My doctors are generally fine with me handling things on my own at home, so I didn’t protest when they all said I should be admitted.  There is concern that because of some of my medications (like prednisone and Enbrel) that my bloodwork won’t show that I’m fighting an infection until it is severe.  So they admitted me to a surgical floor where I have been before and I’m just hanging out for a few days until we are convinced my blood cultures are truly negative.  The care has been excellent and there has been no bullshit about how I dose my meds, how often I use IV meds, or doing things the way I want them (dilute and slowly, as a rule).

I am on a stronger antibiotic as a precautionary measure, but I expect to have negative blood cultures and to go home in the next day or two.  The most plausible cause of this sudden high fever is that transient bacteremia, in which some bacteria from my mouth entered my bloodstream during the extraction.  My body then generated an immune response and was able to keep these few bacteria from becoming millions of bacteria in my bloodstream.  It’s basically a best case scenario.

I used to develop diagnostics for bloodstream infections.  I develop molecular diagnostics and have for several years, but my training is in microbiology and my focus was infectious diseases.   When I realized this tooth needed to come out, my biggest concern was that the tooth would get infected and I would get a bloodstream infection or that bacteria would be transferred during the extraction and I would get a bloodstream infection.  Most of the time, the most serious risk associated with a procedure I need is that I will have anaphylaxis.  This was different, and the way it played out proved that I was right to worry.

In the weeks leading up to getting this tooth removed, I talked to people in several dental/oral surgery offices, including the one where I was treated regularly for over fifteen years.  Some of the realized that I was not trying to be ridiculous and that there were rock solid reasons for me to want certain materials to be used, certain meds to be avoided and so on.  But, as there usually are, there were also several people who just thought I was being particular and difficult.  When people think this about me, they usually believe I have an anxiety disorder and that my need to control things is an extension of that.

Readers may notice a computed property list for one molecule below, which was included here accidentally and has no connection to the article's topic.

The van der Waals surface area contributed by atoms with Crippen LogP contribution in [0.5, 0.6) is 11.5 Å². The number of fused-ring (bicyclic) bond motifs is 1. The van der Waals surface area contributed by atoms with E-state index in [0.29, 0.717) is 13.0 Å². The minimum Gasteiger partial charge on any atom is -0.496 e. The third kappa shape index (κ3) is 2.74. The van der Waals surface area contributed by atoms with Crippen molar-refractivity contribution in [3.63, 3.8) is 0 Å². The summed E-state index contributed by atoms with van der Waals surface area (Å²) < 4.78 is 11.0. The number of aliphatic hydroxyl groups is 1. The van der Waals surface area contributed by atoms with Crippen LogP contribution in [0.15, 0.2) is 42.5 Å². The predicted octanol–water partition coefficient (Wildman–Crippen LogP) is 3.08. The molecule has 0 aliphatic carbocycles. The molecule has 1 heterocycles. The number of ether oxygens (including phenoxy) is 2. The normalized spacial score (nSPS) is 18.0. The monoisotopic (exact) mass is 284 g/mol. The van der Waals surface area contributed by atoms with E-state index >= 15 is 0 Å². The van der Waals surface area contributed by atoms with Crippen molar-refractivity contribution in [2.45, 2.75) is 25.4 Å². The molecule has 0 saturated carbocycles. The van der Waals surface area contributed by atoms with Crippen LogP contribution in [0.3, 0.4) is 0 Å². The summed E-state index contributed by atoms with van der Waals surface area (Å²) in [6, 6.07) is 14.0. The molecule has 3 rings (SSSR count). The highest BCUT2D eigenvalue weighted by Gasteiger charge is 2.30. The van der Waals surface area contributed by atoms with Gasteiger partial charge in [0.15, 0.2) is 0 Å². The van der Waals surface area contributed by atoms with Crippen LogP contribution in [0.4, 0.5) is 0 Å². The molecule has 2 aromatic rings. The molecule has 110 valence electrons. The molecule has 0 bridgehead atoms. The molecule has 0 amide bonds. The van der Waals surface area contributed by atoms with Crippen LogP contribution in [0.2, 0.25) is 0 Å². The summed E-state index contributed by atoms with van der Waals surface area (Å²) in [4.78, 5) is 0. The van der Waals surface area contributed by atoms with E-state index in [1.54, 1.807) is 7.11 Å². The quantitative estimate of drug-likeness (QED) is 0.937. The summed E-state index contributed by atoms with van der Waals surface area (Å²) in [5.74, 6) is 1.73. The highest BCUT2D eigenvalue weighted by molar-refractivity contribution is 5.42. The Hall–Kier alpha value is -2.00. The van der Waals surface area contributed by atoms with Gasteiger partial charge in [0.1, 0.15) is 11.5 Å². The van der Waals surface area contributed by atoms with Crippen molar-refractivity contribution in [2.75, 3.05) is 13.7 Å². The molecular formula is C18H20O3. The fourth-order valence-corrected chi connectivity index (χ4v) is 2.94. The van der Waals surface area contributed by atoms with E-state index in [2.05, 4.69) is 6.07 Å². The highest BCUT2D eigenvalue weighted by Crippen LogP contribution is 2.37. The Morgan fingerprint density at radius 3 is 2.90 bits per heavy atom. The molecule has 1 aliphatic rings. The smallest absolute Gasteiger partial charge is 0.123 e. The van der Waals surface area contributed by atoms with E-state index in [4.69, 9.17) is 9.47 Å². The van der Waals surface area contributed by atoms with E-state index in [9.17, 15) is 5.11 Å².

And when they say to me, “You can’t control everything” with a snotty lilt on the last syllable, it’s not a bitchy imparting of a common adage.  It’s a warning.  For me, not being able to control everything could be catastrophic.  In some instances, it could be fatal.

The need to understand the entire procedure and know everything is not something I relish.  It is exhausting and scary.  Even when everything is done right – like my extraction on Tuesday – there are still risks.  There is still an unseen hand that can push us over the edge for no reason at all.

I have a short speech that I give to every single provider I meet who has not met me before.  It starts with, “Before we get started, I have a mast cell disease.  Have you ever treated anyone with that before?” I hit all the high notes briefly and tell them I will be using my Epipen first and then asking for help if I anaphylax, not the other way around.

Tonight I gave my speech to a new nurse.  We chatted about mast cell disease for a while.  “Does it bother you?  Having to teach everyone about this?”

It doesn’t, but if it did, it wouldn’t matter.  It’s my only chance to stay ahead of the unseen hand.